Who Should Really Be Part Of Your Career Network?

Who Should Really Be Part Of Your Career Network?

Do you know who would be a valuable part of your career network? Are you comfortable tapping that network when you are in a job search? Do you know what to say? If you understand who you should be keeping in contact with and what you should be saying to them, you will be in a much better position to job search and to grow your career.

Related: 3 Painless Networking Tips For People Who Hate To Network

Who counts as your network?

Of course, the top tier of people in your network should be people you work with or have worked with in the past, along with any former bosses or managers. When you leave a job, ask for their personal email addresses so that you can keep up with them even if they move on, too. The often overlooked part of your network can be a rich source of help or job leads. Who are these people? How about everyone? This includes past clients, customers, or vendors (anyone you sold to or provided services for, or people who sold to you), as well as people you may not have regularly worked with directly, but worked for your same company in other departments. This may surprise you, but your career network should also include your friends outside of work (from your church, your clubs, your neighborhood), friends you went to school with, the friends of your friends, people in your alumni association, acquaintances, people that your wife or your brother work with, your children’s teachers or coaches, the parents of your child’s friends, and people you see on a regular or semi-regular basis (your doctor, dentist, hair stylist, and so on).

Why should your career network include such a vast array of people?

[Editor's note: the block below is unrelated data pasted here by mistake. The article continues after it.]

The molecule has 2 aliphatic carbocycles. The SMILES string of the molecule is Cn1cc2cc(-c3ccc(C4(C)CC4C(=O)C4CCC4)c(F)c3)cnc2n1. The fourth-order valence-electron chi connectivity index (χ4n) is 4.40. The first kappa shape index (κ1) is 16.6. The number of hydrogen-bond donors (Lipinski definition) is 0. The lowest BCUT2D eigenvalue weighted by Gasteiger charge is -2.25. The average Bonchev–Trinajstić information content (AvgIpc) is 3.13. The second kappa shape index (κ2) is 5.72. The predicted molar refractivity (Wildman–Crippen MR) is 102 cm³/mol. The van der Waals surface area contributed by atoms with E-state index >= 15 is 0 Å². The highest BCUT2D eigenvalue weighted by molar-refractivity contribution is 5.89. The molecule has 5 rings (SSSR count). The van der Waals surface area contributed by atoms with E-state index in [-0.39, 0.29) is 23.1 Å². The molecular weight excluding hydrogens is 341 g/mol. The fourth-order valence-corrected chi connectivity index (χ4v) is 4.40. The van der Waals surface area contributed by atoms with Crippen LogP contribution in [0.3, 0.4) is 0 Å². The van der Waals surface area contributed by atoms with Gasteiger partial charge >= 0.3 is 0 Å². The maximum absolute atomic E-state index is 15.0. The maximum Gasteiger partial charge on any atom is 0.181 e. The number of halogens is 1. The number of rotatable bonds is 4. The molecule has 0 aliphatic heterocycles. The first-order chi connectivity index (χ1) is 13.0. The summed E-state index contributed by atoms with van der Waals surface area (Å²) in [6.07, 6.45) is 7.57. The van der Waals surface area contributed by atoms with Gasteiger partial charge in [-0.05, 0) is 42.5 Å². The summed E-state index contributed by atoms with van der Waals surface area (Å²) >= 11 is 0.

The bigger your network; the better off you are. Why? Because networking is not always about who you know…it’s about who THEY know. They will know people that you would never be able to meet in your daily life. For instance, I know someone who got a job through another mom she met at the PTO meeting at her son’s school. Another person got a job through his barista. They chatted over his coffee order about his job search, and it turned out that she knew someone who could hire him—and did. A similar situation happened through a manicurist. The point is, you never know where your next job lead will come from, so don’t close off an avenue just because you think it isn’t valuable.

The key to a successful network

Besides maintaining a total inclusion policy for your network, the key to networking successfully is being willing to provide information, introductions, or helpful hints to everyone in return. The more you help others, the more they will think of you and help you when they come across something. Plus, the more you have helped others, the easier it is to ask for help when you need it (in a job search or in your career).

What to say to your network when you are job hunting

First, always stay positive and upbeat in a job search, and let everyone know you’re looking. (Otherwise, how can they help you?) When you speak to people (or send an email), be upfront and clear about what you do and what you’re looking for. Ask them to let you know if they hear of anything, or simply ask for advice. If they know of something and are happy to recommend you, their recommendation should carry weight, and help you get the interview. Networking is a powerful way to find a job; but so is directly contacting hiring managers. Find out how you can maximize your opportunities in How to Find Unadvertised Jobs and Get Interviews.This post was originally published on an earlier date.Disclosure: This post is sponsored by a CAREEREALISM-approved expert. You can learn more about expert posts Photo Credit: Shutterstock
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There you are: sitting on the beach, covered in sunscreen, reading your favorite book, drinking your favorite drink under the cool shade of an umbrella. Life doesn't get any better than this. Suddenly, a door slams, a phone rings, a printer turns on. You jolt back into consciousness. You're at work, sitting in your cubicle, without even a hint of sunshine streaming in from outside.

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